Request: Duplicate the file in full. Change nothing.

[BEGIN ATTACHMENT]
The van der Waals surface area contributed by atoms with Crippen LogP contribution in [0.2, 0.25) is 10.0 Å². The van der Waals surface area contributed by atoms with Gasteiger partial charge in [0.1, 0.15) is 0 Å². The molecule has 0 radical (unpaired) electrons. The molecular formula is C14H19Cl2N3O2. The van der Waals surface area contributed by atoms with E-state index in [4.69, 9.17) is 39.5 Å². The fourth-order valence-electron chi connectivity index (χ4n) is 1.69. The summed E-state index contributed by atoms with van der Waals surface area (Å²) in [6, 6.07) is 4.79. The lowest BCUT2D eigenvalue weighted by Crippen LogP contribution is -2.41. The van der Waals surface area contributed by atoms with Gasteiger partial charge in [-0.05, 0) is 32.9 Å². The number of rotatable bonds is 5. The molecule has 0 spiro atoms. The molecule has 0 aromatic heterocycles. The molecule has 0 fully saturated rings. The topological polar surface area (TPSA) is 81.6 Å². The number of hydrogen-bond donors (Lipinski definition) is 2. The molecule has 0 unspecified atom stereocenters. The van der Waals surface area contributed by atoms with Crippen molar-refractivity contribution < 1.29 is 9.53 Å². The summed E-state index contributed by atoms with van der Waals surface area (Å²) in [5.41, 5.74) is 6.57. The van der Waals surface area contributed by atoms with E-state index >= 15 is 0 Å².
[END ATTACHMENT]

The van der Waals surface area contributed by atoms with Crippen LogP contribution in [0.2, 0.25) is 10.0 Å². The van der Waals surface area contributed by atoms with Gasteiger partial charge in [0.1, 0.15) is 0 Å². The molecule has 0 radical (unpaired) electrons. The molecular formula is C14H19Cl2N3O2. The van der Waals surface area contributed by atoms with E-state index in [4.69, 9.17) is 39.5 Å². The fourth-order valence-electron chi connectivity index (χ4n) is 1.69. The summed E-state index contributed by atoms with van der Waals surface area (Å²) in [6, 6.07) is 4.79. The lowest BCUT2D eigenvalue weighted by Crippen LogP contribution is -2.41. The van der Waals surface area contributed by atoms with Gasteiger partial charge in [-0.05, 0) is 32.9 Å². The number of rotatable bonds is 5. The molecule has 0 spiro atoms. The molecule has 0 aromatic heterocycles. The molecule has 0 fully saturated rings. The topological polar surface area (TPSA) is 81.6 Å². The number of hydrogen-bond donors (Lipinski definition) is 2. The molecule has 0 unspecified atom stereocenters. The van der Waals surface area contributed by atoms with Crippen molar-refractivity contribution < 1.29 is 9.53 Å². The summed E-state index contributed by atoms with van der Waals surface area (Å²) in [5.41, 5.74) is 6.57. The van der Waals surface area contributed by atoms with E-state index >= 15 is 0 Å².